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Indiana University Bloomington

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From Kelley to Capitol Hill

Evan Bayh BS'78

U.S. Senator, Indiana; former Governor of Indiana

Washington, D.C.
Evan Bayh

“When asked what makes a good preparation for public life, I say economics and an understanding of business markets. It’s what makes everything else possible.”

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U.S. Senator Evan Bayh is well-known for his strong ties to his Hoosier heritage and his service to the state of Indiana. While he served as governor of Indiana for two terms, he maintained a high approval rating. This is no surprise when you look at his record: eight years without raising taxes; more than 350,000 new jobs; the greatest single tax cut and largest budget surplus in state history; and more dollars for schools every year. And this is just a sample of his achievements. A fiscally conservative Democrat, Bayh, who was one of the nation’s youngest governors, established Indiana as one of the strongest, most financially secure economies in the United States.

Though his commitment to “Hoosier values” stems largely from his family background (he is a lifelong native of the state and his father, Birch Bayh, is a former U.S. senator and 1976 candidate for the Democratic nomination for president), it is also deeply rooted in his Hoosier education. Bayh graduated from Kelley in 1978 with honors in business economics and credits much of his political success to his business background. “When asked what makes a good preparation for public life, I say economics and an understanding of business markets,” he says. “It’s what makes everything else possible.”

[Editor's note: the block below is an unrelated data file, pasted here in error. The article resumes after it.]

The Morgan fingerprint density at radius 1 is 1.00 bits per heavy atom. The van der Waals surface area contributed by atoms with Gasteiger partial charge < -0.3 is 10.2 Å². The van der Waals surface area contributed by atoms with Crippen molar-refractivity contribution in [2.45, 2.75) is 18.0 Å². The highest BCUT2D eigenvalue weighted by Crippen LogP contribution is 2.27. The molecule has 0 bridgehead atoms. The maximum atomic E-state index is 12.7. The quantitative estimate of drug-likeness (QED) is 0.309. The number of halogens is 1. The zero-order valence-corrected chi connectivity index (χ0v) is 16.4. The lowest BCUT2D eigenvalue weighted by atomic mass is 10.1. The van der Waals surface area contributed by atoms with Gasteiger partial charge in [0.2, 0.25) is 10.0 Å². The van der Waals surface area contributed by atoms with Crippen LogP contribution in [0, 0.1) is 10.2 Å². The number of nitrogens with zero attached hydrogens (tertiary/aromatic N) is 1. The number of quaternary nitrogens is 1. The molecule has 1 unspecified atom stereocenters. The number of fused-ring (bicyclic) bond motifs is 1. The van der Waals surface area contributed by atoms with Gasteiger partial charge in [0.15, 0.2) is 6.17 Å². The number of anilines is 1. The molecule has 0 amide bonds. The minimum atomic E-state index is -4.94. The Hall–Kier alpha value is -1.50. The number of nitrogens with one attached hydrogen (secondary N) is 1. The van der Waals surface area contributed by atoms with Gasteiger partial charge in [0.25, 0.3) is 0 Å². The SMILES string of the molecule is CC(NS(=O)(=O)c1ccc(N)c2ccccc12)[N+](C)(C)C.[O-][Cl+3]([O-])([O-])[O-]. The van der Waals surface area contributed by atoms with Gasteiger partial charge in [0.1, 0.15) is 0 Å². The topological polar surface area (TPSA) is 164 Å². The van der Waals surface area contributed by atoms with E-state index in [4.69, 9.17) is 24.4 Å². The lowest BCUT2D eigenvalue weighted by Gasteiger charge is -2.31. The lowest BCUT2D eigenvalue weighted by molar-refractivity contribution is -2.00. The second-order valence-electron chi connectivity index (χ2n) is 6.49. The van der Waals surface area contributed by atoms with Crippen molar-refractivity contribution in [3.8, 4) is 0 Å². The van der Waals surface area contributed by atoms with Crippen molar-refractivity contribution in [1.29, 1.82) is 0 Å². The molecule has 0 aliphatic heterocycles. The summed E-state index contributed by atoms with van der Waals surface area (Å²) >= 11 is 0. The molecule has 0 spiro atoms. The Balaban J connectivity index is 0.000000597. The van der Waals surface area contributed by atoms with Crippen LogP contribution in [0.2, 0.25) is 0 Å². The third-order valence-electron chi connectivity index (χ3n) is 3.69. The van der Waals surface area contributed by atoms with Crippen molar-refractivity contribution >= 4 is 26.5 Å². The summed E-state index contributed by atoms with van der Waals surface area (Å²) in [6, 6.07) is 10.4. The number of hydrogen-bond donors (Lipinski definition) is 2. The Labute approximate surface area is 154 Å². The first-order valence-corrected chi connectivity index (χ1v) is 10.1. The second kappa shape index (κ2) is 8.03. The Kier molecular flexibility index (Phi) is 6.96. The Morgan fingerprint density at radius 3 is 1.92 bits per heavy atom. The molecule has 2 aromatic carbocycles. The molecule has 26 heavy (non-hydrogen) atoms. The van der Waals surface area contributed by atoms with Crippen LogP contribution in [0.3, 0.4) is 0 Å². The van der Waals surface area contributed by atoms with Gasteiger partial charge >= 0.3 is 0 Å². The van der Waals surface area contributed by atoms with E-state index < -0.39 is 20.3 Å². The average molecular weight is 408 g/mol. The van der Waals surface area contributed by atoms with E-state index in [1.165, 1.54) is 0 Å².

While at Kelley, Bayh excelled in urban economics, studying with Bruce Jaffee, professor of business economics and public policy. He also took several MBA courses, a common track for Kelley honors students in the 1970s. His strong understanding of economic efficiencies is reflected in his leadership as a fiscal conservative, to which he gives Kelley much of the credit. “If you were in the honors program, you’d get as good an education as anywhere in the country,” he says, noting that having accounting as part of the core curriculum was particularly helpful. “It helps to understand how to read a balance sheet.”

A business education certainly comes in handy when you preside over 36,000 employees and a several-billion-dollar budget, as Bayh did for eight years as governor of Indiana. And as a senator, he continues to utilize his Kelley economics background, calling on “Hoosier frugality” to get the country out of debt: “If we continue at this pace of reckless spending, we risk becoming the first generation to leave our children with a country less prosperous than we inherited,” he wrote in The Indianapolis Star on June 6, 2008.

In Brief

Committed to Kelley: In 1996, after serving two terms as governor, Bayh returned to Kelley as a visiting professor—the Harold A. “Red” Poling Chair of Business and Government—where he shared his experience in public service with IU students. “The great thing about teaching students is that it gets you back to first principles,” he says. “Students ask fundamental questions that force you to go back and readjust in your mind the positions that you have.”

Bayh’s IU: If he wasn’t at Kelley, you could find Bayh at the Phi Kappa Psi fraternity house, where he lived during his four years at IU. He was also a member of the Debate Club and experienced IU’s reign as 1976 NCAA basketball champions.

Family: Married to Susan; twin sons Beau and Nick

Hometown: Shirkieville, Indiana

Earliest IU memory: Attending the IU kindergarten (his father was attending law school at the time)

Published April 8, 2011